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Is there any way to simplify a combination of XOR and XNOR gates in the following expression? I have tried multiple boolean theorems and I have not been able to simplify this any further:

The simplified version is XOR(A,B)*XNOR(C,D) + XOR(C,D)*XNOR(A,B)

The actual expression is: (A'B + AB')(CD + C'D') + (AB + A'B')(C'D + CD')

According to my lab, this expression can be simplified, but I don't know where to start.

I guess you could look at each element, such as (A'B + AB') as a single variable, such as X and then the equation would be XY' + X'Y, but I still don't see how to simplify that.

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Note that XOR is boolean inequality, so that XNOR is actually just a very complicated way to write boolean equality. – Marnix Klooster Jan 11 '15 at 20:48
up vote 3 down vote accepted

You're on the right track. Note that $X\bar Y + \bar X Y$ is exactly $X\oplus Y$ (where $\oplus$ is XOR), so you can simplify to $$ (A\oplus B) \oplus (C\oplus D)$$ Since $\oplus$ is associative and commutative, this simplifies further to $$ A\oplus B\oplus C\oplus D $$ which is particularly nice because it's a linear function of the inputs in the associated Boolean ring (whose multiplication is conjunction and addition is $\oplus$).

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@miracle173: Good catch. I have no idea where I got the idea that $Y$ would be $\overline{C\oplus D}$ rather than just $C\oplus D$. – Henning Makholm Sep 20 '13 at 21:43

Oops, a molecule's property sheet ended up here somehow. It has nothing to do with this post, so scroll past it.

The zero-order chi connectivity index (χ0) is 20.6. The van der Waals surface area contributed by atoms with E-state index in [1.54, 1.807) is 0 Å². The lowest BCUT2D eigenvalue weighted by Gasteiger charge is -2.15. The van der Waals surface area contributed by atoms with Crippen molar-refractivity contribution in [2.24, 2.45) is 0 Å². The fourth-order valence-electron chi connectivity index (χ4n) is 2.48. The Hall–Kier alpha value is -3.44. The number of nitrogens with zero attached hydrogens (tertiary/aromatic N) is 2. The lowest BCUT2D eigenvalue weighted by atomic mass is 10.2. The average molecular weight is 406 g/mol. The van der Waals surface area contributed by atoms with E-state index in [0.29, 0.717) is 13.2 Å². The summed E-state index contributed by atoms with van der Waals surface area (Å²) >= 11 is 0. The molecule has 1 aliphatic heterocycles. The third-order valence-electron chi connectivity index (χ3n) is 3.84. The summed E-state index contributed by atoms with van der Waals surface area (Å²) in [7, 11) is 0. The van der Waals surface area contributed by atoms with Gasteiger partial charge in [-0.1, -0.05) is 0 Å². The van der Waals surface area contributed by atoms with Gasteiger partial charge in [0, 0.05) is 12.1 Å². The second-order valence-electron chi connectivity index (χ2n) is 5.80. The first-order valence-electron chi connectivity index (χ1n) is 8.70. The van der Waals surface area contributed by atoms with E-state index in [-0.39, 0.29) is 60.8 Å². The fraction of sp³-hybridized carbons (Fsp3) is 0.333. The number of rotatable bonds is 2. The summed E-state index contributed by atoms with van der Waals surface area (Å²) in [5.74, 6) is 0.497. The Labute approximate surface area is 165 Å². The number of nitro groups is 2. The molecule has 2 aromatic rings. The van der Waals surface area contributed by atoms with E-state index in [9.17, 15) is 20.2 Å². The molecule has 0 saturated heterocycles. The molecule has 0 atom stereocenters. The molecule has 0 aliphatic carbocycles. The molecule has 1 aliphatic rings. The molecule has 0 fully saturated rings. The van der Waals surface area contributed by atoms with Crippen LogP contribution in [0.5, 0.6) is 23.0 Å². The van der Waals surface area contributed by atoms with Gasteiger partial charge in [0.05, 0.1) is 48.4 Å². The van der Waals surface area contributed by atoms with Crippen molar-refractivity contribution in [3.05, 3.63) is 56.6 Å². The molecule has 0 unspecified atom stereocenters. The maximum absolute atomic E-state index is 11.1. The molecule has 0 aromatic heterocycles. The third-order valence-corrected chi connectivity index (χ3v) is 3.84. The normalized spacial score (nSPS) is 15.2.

Could you please clarify what you mean by "linear function" in this context? it seems you that $$(Z \land A) \oplus (Z \land B) \oplus \dots \;=\; Z \land (A \oplus B \oplus \dots)$$ (since $\;\land\;$ distributes over $\;\oplus\;$, just like $\;\lor\;$ distributes over $\;\equiv\;$) and $$(A1 \oplus A2) \oplus (B1 \oplus B2) \oplus \dots \;=\; (A1 \oplus B1 \oplus \dots) \oplus (A2 \oplus B2 \oplus \dots)$$ (since $\;\oplus\;$ is associative and symmetric, just like $\;\equiv\;$). Am I correct? – Marnix Klooster Jan 12 '15 at 7:44
@MarnixKlooster: Your identities are correct. A "linear function" here, is just like any other linear function in linear algebra: $$f(x_1,x_2,\ldots,x_n) = a_1x_1+a_2x_2+\cdots+a_nx_n$$ In the Boolean ring of truth values the coefficients $a_i$ are either T (that is, 1 in the ring) or F (0 in the ring), so a linear function ends up simply being the XOR of some subset of the inputs. It is still nice to be able to use the tools of linear algebra to reason about it, though. – Henning Makholm Jan 12 '15 at 11:49

The definition (xor, xnor) of XOR(A,B)is A'B + AB' and of XNOR(C,D) is CD+C'D'. So XOR(A,B)*XNOR(C,D) + XOR(C,D)*XNOR(A,B) is a direct translation of (A'B + AB')(CD + C'D') + (AB + A'B')(C'D + CD').

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In plain boolean algebra: XOR = (a || b) && !(a && b)

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Keep in mind that XNOR is "XOR NOT" and as stated above: AB'+ A'B = A XOR B, AB + A'B' = A XNOR B = (A XOR B)'

So, the steps for (A'B + AB')(CD + C'D') + (AB + A'B')(C'D + CD')

              = (A XOR B)(C XNOR D) + (A XNOR B)(C XOR D)
              = (A XOR B)(C XOR D)' + (A XOR B)'(C XOR D)
              = (A XOR B) XOR (C XOR D)
              = A XOR B XOR C XOR D
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